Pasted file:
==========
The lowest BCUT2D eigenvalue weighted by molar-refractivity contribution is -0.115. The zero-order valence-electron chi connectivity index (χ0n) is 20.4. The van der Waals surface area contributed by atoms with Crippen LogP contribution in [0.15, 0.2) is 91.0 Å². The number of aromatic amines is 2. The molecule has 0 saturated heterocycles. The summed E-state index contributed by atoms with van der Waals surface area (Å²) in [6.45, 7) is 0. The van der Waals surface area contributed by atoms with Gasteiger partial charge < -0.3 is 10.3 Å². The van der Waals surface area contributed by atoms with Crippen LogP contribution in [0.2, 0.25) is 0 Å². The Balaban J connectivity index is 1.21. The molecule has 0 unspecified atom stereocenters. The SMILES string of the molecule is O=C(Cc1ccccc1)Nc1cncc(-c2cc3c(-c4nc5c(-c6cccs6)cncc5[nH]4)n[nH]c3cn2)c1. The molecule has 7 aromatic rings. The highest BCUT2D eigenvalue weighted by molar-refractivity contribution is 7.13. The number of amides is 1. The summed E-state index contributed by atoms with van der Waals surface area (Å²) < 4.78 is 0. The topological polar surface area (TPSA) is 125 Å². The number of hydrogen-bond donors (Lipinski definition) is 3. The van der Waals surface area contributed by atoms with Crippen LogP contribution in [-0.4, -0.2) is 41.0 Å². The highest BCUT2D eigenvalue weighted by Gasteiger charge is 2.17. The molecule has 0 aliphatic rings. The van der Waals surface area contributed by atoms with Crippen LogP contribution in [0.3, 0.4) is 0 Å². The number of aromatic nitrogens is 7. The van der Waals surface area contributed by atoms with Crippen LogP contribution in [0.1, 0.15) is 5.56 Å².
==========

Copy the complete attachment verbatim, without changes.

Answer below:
The lowest BCUT2D eigenvalue weighted by molar-refractivity contribution is -0.115. The zero-order valence-electron chi connectivity index (χ0n) is 20.4. The van der Waals surface area contributed by atoms with Crippen LogP contribution in [0.15, 0.2) is 91.0 Å². The number of aromatic amines is 2. The molecule has 0 saturated heterocycles. The summed E-state index contributed by atoms with van der Waals surface area (Å²) in [6.45, 7) is 0. The van der Waals surface area contributed by atoms with Gasteiger partial charge < -0.3 is 10.3 Å². The van der Waals surface area contributed by atoms with Crippen LogP contribution in [0.2, 0.25) is 0 Å². The Balaban J connectivity index is 1.21. The molecule has 0 unspecified atom stereocenters. The SMILES string of the molecule is O=C(Cc1ccccc1)Nc1cncc(-c2cc3c(-c4nc5c(-c6cccs6)cncc5[nH]4)n[nH]c3cn2)c1. The molecule has 7 aromatic rings. The highest BCUT2D eigenvalue weighted by molar-refractivity contribution is 7.13. The number of amides is 1. The summed E-state index contributed by atoms with van der Waals surface area (Å²) < 4.78 is 0. The topological polar surface area (TPSA) is 125 Å². The number of hydrogen-bond donors (Lipinski definition) is 3. The van der Waals surface area contributed by atoms with Crippen LogP contribution in [-0.4, -0.2) is 41.0 Å². The highest BCUT2D eigenvalue weighted by Gasteiger charge is 2.17. The molecule has 0 aliphatic rings. The van der Waals surface area contributed by atoms with Crippen LogP contribution in [0.3, 0.4) is 0 Å². The number of aromatic nitrogens is 7. The van der Waals surface area contributed by atoms with Crippen LogP contribution in [0.1, 0.15) is 5.56 Å².